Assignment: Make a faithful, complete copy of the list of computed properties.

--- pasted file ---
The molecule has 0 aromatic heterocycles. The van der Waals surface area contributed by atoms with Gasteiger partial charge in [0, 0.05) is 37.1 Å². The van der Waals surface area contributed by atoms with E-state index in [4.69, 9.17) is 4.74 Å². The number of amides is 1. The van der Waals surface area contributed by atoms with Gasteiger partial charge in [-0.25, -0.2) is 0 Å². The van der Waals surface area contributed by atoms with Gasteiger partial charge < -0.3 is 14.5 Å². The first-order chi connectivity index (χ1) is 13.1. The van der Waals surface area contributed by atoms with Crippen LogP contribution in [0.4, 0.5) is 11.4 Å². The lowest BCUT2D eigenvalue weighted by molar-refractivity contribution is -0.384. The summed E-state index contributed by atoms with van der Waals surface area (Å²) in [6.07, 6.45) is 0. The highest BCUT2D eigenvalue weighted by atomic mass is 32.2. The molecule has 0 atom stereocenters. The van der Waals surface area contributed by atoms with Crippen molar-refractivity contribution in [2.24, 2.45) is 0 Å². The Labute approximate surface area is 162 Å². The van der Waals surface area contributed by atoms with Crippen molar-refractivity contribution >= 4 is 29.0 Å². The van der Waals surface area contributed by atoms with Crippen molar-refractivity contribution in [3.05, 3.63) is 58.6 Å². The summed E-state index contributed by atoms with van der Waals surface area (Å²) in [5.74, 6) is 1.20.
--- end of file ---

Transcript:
The molecule has 0 aromatic heterocycles. The van der Waals surface area contributed by atoms with Gasteiger partial charge in [0, 0.05) is 37.1 Å². The van der Waals surface area contributed by atoms with E-state index in [4.69, 9.17) is 4.74 Å². The number of amides is 1. The van der Waals surface area contributed by atoms with Gasteiger partial charge in [-0.25, -0.2) is 0 Å². The van der Waals surface area contributed by atoms with Gasteiger partial charge < -0.3 is 14.5 Å². The first-order chi connectivity index (χ1) is 13.1. The van der Waals surface area contributed by atoms with Crippen LogP contribution in [0.4, 0.5) is 11.4 Å². The lowest BCUT2D eigenvalue weighted by molar-refractivity contribution is -0.384. The summed E-state index contributed by atoms with van der Waals surface area (Å²) in [6.07, 6.45) is 0. The highest BCUT2D eigenvalue weighted by atomic mass is 32.2. The molecule has 0 atom stereocenters. The van der Waals surface area contributed by atoms with Crippen molar-refractivity contribution in [2.24, 2.45) is 0 Å². The Labute approximate surface area is 162 Å². The van der Waals surface area contributed by atoms with Crippen molar-refractivity contribution >= 4 is 29.0 Å². The van der Waals surface area contributed by atoms with Crippen molar-refractivity contribution in [3.05, 3.63) is 58.6 Å². The summed E-state index contributed by atoms with van der Waals surface area (Å²) in [5.74, 6) is 1.20.